Saturday, November 12, 2005

Of Bird Flu and Deep Dog Doo...
Okay, Imight have been wrong in my originial assumption. I can admit that. I can live with it, even. It's been known to happen.

Apparently, the Avian Flu just might be something dangerous in way I never thought of before.

According to some new research, the Avian Flu kills by causing your body's immune system to go into overdrive, producing large numbers of "killer cells". About 10 times the number associated with other, more common influenzas. Apparently this vast increase in auto-immune defenses is itself a danger, causing swelling in the lungs, which causes respiratory problems for otherwise healthy people.

In other words, the healthier you are, the more you have to worry. I can't recall ever having to worry about being killed by a flu bug when I was otherwise perfectly healthy. I wonde rif this means that if you have AIDS, you might actually have a better chance of surviving since your immune system is so depressed the flu can only cause it to start working like sled dogs? Something to wonder about, I guess.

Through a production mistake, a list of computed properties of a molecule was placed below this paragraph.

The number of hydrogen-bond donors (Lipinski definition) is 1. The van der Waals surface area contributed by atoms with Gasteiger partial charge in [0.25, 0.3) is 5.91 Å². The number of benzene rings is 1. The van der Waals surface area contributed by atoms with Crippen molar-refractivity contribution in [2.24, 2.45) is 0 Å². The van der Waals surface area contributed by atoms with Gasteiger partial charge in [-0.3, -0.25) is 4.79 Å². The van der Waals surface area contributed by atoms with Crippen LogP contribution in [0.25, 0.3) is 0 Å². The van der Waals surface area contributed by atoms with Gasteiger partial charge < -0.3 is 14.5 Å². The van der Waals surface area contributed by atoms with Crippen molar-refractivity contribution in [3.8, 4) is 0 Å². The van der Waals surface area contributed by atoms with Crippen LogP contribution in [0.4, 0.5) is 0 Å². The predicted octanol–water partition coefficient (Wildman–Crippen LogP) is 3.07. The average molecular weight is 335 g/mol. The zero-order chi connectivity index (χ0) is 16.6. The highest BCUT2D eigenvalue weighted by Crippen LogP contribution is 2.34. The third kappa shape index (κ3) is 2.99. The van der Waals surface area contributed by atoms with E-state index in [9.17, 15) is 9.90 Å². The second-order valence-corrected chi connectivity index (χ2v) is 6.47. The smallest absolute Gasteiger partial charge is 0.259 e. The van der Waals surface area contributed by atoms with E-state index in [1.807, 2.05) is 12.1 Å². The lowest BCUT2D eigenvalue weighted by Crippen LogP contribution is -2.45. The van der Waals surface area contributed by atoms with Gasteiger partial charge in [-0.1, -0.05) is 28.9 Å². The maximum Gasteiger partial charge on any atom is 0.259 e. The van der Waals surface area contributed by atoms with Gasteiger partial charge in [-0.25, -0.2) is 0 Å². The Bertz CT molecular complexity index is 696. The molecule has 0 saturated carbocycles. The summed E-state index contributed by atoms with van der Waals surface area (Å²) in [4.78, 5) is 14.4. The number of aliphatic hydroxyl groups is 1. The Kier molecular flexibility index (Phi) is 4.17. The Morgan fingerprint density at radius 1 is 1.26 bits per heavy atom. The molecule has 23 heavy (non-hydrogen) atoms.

Additionally, I've read this morning that the same influenza virus has now been found in pigs. It has already begun to mutate and infect mammals, in other words. Previously, transmission was between birds and people who came into contact with birds or bird byproducts (feces, guts, etc). It now appears that H5N1 is capable of infecting other mammals as well. Whether this is a mutation or an innanate ability is still being debated.

So now here we are: we have a tricky bug that manages to spread itself quite nicely despite the best efforts to contain it. The people most at risk would be the people that would not necessarily be so under normal conditions. And finally, the authorities we're depending on (the ones that have the most information and experience with this disease) are typically Chinese Vietnamese and Canadian, and working with the dubious filter of socialst/communist government (which means the inconvenient truth will not be told until it is too late).

Now, the results of all this research are still not in, and at this point we're still talking speculation. But perhaps I pooh-poohed this thing a bit too quickly.

PS- Here is a link to the story:

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